Both Mobike and Ofo have attracted thousands of customers in a couple of months with very low customer acquisition costs, which proves that both companies successfully address citizens’ pain points. Detailed operation numbers are not disclosed yet, but investment veterans consistently believe that customer base is growing exponentially.

Like many startups, for now neither company is earning money, yet capital keeps flowing in: in October, Mobike received $110M investment in a Series C round backed by Sequoia Capital, Tencent, Hillhouse Capital and Warburg Pincus, while Ofo attracted $130M investment led by Didi and Xiaomi. [3]

Additional steps to encounter challenges:

First challenge is conflict between low cost and rapid expansion. While combined fleet has surpassed 100K very quickly, people doubt whether cost is also soaring. Mobike designs and manufactures its own bicycles, which is a fairly asset-heavy model with significant up-front capex investment, and might slow down Mobike’s expansion. Ofo outsources bike production and adopts low quality bikes. While cost is low, Ofo has to recycle and refurbish bikes frequently as they can be damaged easily, which brings increasing maintenance expense. Given fierce competitive environment in China, both fast expansion speed and low-level manageable cost are the keys to success. I would suggest both Mobike and Ofo to design a new bike with features between their current bike offerings: good-enough quality at reasonable cost level.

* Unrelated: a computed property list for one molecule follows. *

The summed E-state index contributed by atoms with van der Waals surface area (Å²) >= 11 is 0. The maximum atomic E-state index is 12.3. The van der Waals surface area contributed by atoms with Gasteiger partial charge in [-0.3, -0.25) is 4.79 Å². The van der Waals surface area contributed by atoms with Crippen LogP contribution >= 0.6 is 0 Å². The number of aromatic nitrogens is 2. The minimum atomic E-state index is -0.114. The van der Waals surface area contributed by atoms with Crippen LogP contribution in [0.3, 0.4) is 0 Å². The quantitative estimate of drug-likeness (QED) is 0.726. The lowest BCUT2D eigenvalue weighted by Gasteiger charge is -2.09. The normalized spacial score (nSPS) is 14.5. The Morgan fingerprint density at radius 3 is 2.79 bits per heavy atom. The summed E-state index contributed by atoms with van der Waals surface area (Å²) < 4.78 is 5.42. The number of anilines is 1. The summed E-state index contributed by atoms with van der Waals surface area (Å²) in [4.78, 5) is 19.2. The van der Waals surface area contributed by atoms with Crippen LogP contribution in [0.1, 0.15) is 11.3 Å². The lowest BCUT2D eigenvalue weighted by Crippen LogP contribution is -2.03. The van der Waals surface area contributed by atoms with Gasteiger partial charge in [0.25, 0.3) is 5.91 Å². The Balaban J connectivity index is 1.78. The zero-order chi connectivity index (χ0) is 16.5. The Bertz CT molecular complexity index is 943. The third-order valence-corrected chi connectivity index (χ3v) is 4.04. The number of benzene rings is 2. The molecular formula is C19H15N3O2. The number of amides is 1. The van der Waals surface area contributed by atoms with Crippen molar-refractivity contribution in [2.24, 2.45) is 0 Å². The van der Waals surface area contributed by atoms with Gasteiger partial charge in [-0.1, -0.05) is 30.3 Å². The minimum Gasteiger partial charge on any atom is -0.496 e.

Secondly, both startups face challenge of frequent bike thefts, as neither uses the docking stations of traditional bike-sharing plans around the world and GPS system could potentially be damaged. Bike operators sometimes have to recover bikes that ended up in the middle of a river or on someone’s private balcony. To address this issue, both companies should improve bike tracking & lock system, encourage good customer behaviors and punish bad ones. It is also essential to leverage local police resources to help retrieve lost bikes and punish bike thefts.


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[1] Tom Mackenzie, Yuan Gao, Brad Stone and Lulu Chen, “25-Year-Old’s $500 Million Startup Fuels China Bike-Share Battle”, Bloomberg Technology, Oct 30 2016: https://www.bloomberg.com/news/ articles/2016-10-30/uber-s-bruising-battle-in-china-is-being-refought-with-bicycles

[2] Liyan Qi and Alyssa Abkowitz, “Chinese Startups Saddle Up for Bike-Sharing Battle”, The Wall Street Journal, Oct 25 2016: http://www.wsj.com/articles/chinese-startups-saddle-up-for-bike-sharing-battle-1477392508

[3] Tomas S. Noda, “China: Bike-sharing app ofo raises $130m in Series C round”, DealStreetAsia, Oct 12 2016: http://www.dealstreetasia.com/stories/china-bike-sharing-app-ofo-raises-130m-in-series-c-round-55282/